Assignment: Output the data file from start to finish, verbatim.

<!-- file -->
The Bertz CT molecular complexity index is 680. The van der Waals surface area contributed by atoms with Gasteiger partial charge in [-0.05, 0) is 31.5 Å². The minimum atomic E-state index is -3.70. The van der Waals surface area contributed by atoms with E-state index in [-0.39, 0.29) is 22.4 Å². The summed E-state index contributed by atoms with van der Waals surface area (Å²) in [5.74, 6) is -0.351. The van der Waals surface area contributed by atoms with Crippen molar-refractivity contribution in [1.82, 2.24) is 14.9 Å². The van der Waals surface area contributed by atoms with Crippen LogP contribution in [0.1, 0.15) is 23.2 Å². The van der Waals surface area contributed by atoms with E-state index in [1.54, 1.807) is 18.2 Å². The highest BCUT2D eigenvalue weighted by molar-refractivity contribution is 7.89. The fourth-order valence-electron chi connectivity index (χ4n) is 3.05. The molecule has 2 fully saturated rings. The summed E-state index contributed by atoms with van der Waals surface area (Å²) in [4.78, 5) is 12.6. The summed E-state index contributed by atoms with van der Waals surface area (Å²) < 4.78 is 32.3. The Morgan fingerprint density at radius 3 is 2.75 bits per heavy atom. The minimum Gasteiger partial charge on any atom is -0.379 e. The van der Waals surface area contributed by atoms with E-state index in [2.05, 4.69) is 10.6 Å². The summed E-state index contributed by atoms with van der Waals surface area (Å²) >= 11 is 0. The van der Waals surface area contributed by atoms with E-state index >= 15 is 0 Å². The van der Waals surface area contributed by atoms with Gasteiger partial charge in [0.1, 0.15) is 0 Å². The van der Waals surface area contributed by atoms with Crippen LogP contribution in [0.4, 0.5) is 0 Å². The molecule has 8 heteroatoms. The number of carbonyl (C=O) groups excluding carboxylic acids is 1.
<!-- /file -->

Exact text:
The Bertz CT molecular complexity index is 680. The van der Waals surface area contributed by atoms with Gasteiger partial charge in [-0.05, 0) is 31.5 Å². The minimum atomic E-state index is -3.70. The van der Waals surface area contributed by atoms with E-state index in [-0.39, 0.29) is 22.4 Å². The summed E-state index contributed by atoms with van der Waals surface area (Å²) in [5.74, 6) is -0.351. The van der Waals surface area contributed by atoms with Crippen molar-refractivity contribution in [1.82, 2.24) is 14.9 Å². The van der Waals surface area contributed by atoms with Crippen LogP contribution in [0.1, 0.15) is 23.2 Å². The van der Waals surface area contributed by atoms with E-state index in [1.54, 1.807) is 18.2 Å². The highest BCUT2D eigenvalue weighted by molar-refractivity contribution is 7.89. The fourth-order valence-electron chi connectivity index (χ4n) is 3.05. The molecule has 2 fully saturated rings. The summed E-state index contributed by atoms with van der Waals surface area (Å²) in [4.78, 5) is 12.6. The summed E-state index contributed by atoms with van der Waals surface area (Å²) < 4.78 is 32.3. The Morgan fingerprint density at radius 3 is 2.75 bits per heavy atom. The minimum Gasteiger partial charge on any atom is -0.379 e. The van der Waals surface area contributed by atoms with E-state index in [2.05, 4.69) is 10.6 Å². The summed E-state index contributed by atoms with van der Waals surface area (Å²) >= 11 is 0. The van der Waals surface area contributed by atoms with E-state index >= 15 is 0 Å². The van der Waals surface area contributed by atoms with Gasteiger partial charge in [0.1, 0.15) is 0 Å². The van der Waals surface area contributed by atoms with Crippen LogP contribution in [0.4, 0.5) is 0 Å². The molecule has 8 heteroatoms. The number of carbonyl (C=O) groups excluding carboxylic acids is 1.